Turn the other cheek!

Posted Sunday, August 21st, 2011 by Gregory Forman
Filed under Attorney-Client Relations, Litigation Strategy, Not South Carolina Specific, Of Interest to General Public

As a Jew I don’t believe in Christ’s divinity; however, I certainly believe in his wisdom.

Perhaps the wisest of Christ’s counsel: Turn the Other Cheek.  Matthew 5:39.  It’s a lesson many family law litigants, most of whom proclaim themselves to be Christians, would be wise to keep in mind.

In my years of family law practice, I have developed a tremendous admiration for the power of this advice to end interminable conflicts.  Turning the other cheek is a wise course no matter how the other party reacts.

Sometimes the other party will respond to the cheek-turning by stepping back, reflecting, and seeking a way to end the conflict.  This is obviously the ideal.  Short of outright victory or defeat, few conflicts resolve without one party or the other taking the step of making peace.  Turning the other cheek is often the necessary step on this path.

However, there are certainly times when the other party responds to turning the other cheek by continuing the figurative slapping.  Here the benefits of continuing to turn the other cheek are subtle but no less valid.  First, most family court litigants want dignity and equipoise as much as they want victory.  Taking the moral high road by turning the other cheek and disengaging from the continued conflict allows one this dignity and peace even if it doesn’t resolve the conflict.

The second benefit is strategic.  Observe two people fighting and it’s hard to determine which one was the instigator or whose behavior is worse.  All that outsiders observe is two people fighting.  It’s no different for family court judges: let them see two people taking turns attacking the other and all they see is two people fighting.  It’s hard for a judge to know whether and how to intervene in such disputes.

But by turning the other cheek, one turns a fight into an unprovoked attack.  Outsiders, such as the family court judge, no long see two people fighting: they see one party attacking the other.  It’s much easier to know whether and how to intervene in such situations and it’s human nature to come to the aid of the party being attacked.  By continuously turning the other cheek one greatly increases the chance that the family court will come to one’s aid rather than throwing up its proverbial hands and saying “a pox on both your houses.”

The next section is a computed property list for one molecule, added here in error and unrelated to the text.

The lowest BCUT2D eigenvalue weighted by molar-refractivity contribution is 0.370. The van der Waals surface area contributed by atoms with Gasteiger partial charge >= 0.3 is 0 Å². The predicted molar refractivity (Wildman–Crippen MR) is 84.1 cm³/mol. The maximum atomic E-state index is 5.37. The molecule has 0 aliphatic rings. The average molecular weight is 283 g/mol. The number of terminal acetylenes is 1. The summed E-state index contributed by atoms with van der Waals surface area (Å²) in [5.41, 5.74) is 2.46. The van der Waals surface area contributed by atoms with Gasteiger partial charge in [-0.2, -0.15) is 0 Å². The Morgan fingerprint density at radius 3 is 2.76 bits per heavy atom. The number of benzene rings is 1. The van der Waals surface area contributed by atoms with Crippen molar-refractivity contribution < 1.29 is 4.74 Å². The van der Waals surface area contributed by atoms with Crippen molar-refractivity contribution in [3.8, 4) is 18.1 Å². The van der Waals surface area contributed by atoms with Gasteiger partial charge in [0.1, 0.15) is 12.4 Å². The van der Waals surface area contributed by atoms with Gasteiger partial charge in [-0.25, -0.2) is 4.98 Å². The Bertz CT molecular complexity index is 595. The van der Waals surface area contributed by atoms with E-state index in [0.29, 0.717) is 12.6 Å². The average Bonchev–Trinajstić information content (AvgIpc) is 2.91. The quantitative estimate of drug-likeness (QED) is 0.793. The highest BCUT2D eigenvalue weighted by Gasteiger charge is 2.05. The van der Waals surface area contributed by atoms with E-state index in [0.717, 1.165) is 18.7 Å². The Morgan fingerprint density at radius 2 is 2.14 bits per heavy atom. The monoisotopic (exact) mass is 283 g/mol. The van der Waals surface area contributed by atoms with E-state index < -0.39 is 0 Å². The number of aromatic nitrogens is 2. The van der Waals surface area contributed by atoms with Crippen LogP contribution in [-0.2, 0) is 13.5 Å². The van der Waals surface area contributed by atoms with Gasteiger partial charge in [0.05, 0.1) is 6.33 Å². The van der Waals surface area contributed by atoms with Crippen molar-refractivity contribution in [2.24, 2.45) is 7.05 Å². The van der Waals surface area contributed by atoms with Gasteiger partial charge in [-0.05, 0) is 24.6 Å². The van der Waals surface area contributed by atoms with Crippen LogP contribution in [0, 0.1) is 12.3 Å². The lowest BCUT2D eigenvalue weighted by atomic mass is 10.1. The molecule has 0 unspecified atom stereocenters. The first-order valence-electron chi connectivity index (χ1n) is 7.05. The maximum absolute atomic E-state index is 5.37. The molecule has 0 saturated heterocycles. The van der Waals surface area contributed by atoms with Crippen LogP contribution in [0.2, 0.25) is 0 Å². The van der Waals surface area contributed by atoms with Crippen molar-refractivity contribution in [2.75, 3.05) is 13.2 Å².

When given the counsel to turn the other cheek, my clients often complain that they have already done so and then challenge me as to how many times they should be expected to do so in the face of the opposing party’s intransigence.   Jesus provides the answer to that demand too.  In Matthew 18:21 Peter asks Jesus “how many times shall I forgive my brother when he sins against me.” Jesus answers, “seven times seventy.”  Matthew 18:22.

Given the math skills of ancient Israelites–I assume few of his listeners could count to 490–I interpret this answer as meaning there is no reason to stop turning the other cheek.  This is wise counsel throughout life but especially in family court.

4 thoughts on Turn the other cheek!

  1. Van says:

    Sounds good in theory. Maybe you should explain to judges that there are those in court that are turning the other cheek. I haven’t seen judges recognize this but at least clients can have some peace of mind.

    1. Van-

      Judges sometime see it when one party turns the other cheek and the other continues to “slap.” This is a verbatim quote from a judge in which my client employed this strategy:

      It was my original intention to speak to both of you, as I have done in a few other cases, and to plead with you to put your personal differences aside for the benefit of your children. Although I don’t feel this is appropriate in most cases, when there are minor children involved, I sometimes feel compelled to address the parties in the hopes that I may be able to open their eyes to the harm they are causing their children. In the few cases where I have done this, I generally tend to avoid singling out one party as being primarily at fault for their conduct, instead focusing on things that both would agree upon, that their children love both of them, and their children want them to be able to get along.

      This was my original intention, for both of you have clearly acted selfishly, out of spite, and with the intent of causing as much pain as possible to the other party. However, in reviewing the current affidavits, I believe that there has been a pattern over the last few years of conduct, primarily by [father], which is clearly contrary to the best interests of these children.

      Although both of you have made poor decisions in the past, the most recent problems have come about due to [father’s] continuing efforts to ‘win’, regardless of the effect it has on [the children].

  2. Jenny Moser says:


    Thank you for this. I feel like this summer’s heat has had its effect on family law cases across the board this year. I feel as if this lesson can’t be “preached” enough whether it’s to clients, their families, or other attorneys. While it’s true the process is slow and the remedies in family court sometimes cannot come quick enough, the behind-the-scenes jabs that litigants throw at each other can so easily unravel all the progress that is being made through the court process. That effect is in the best interests of no one.

  3. In our practice, Erin K. Urquhart and I have a policy that out client does not testify to negative facts about the other party, either in affidavits at the temporary hearing or live at the final hearing. That does not mean that I cannot prove negative facts through cross-examination of the adverse party or the adverse party’s witnesses. We have found this to be a winning trial strategy.

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